The latest research published in the Proceedings of the National Academy of Sciences (PNAS) discussed the interesting work of Texas State researchers on the origins of Amazon mollies– an intriguing unisex fish species.
Renowned Texas state researchers Dr. Laura Alberici da Barbiano, Andrea Aspbury, Caitlin Gabor, Zachariah Gompert, and Chris Nice from the Texas State Department of Biology authored the study, titled, “Population genomics reveals a possible history of backcrossing and recombination in the gynogenetic fish Poecilia formosa.”
The clonal species of Amazon molly are unisexual – female only and are found in stagnant water along the coasts of Northern Mexico and South Texas. The usual mode of reproduction of Amazon mollies was mating with male Atlantic mollies or sailfin mollies; however, the development of eggs does not involve the incorporation of any genetic components from the males.
According to the studies conducted previously by the Texas State, the evolution of the Amazon mollies was mainly via hybrid cross of closely-related molly species approximately 100,000 years ago. However, the latest research suggested that the hybrid fish interbred with the members of the parent specie for many generations until it established itself as a clonal species with a far extensive genetic diversity than the original first-generation hybrid.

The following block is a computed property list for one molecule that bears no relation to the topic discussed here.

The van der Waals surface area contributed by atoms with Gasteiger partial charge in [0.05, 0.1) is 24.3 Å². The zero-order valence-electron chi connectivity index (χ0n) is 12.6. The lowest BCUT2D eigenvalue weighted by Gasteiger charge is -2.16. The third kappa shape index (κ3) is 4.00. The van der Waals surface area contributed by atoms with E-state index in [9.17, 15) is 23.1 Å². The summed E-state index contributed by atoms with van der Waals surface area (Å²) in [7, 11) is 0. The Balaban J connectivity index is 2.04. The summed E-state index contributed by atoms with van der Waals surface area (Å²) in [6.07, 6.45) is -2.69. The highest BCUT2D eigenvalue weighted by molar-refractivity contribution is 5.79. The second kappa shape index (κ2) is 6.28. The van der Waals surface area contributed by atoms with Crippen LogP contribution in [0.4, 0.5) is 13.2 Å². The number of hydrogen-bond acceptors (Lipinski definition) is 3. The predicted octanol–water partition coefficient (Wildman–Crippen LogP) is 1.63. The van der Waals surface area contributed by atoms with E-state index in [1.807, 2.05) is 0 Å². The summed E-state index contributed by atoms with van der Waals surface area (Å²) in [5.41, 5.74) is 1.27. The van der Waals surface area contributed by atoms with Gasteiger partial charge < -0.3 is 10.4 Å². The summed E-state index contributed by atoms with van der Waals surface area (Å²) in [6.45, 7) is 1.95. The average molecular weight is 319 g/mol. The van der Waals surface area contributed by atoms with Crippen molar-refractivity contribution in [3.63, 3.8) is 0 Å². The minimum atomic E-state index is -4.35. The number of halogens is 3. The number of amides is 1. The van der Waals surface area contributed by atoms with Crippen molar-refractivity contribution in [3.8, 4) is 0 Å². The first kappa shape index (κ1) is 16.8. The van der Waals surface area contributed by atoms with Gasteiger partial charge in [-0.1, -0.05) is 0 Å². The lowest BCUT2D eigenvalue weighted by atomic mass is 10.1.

“This is not first time this hypothesis has been proposed, but this study has more specific data supporting the idea. It explains why people can make hybrids from the Amazon molly’s parent species, but not make Amazons. That indicates why they have more genetic variation.”
The research team concluded that the diversity of genetic material is the key to the persistence of the species. Vertebrates are very rarely unisexual species and are therefore at much higher risk of getting extinct with time due to limited genetic diversity.
“Something is going on with the genetic material. Instead of being strictly clonal, there’s more variation among the population. There’s some type of recombination in the background. When DNA gets repaired in a sexual species, there are two strands — one from mom and one from dad — that can be used to repair the damage. With a clonal species, when DNA is repaired there’s only one strand, so the outcome is different.”
There are a number of short-term benefits of unisexual reproduction in species —for example, a lesser amount of energy is required for the process of reproduction — but nevertheless, the sexual species are at far higher advantage of protecting and preventing genetic damage (since the genetic material is acquired from both the parents). But the diverse genetic material of the Amazon molly has helped in preventing the expected chromosomal decay over a long period of time. Gabor concluded with these words: “The door you can open up with this are questions about sexual versus asexual reproduction, and about the maintenance of sex. The Amazons have the asexual way, and they’ve been able to survive a long time.”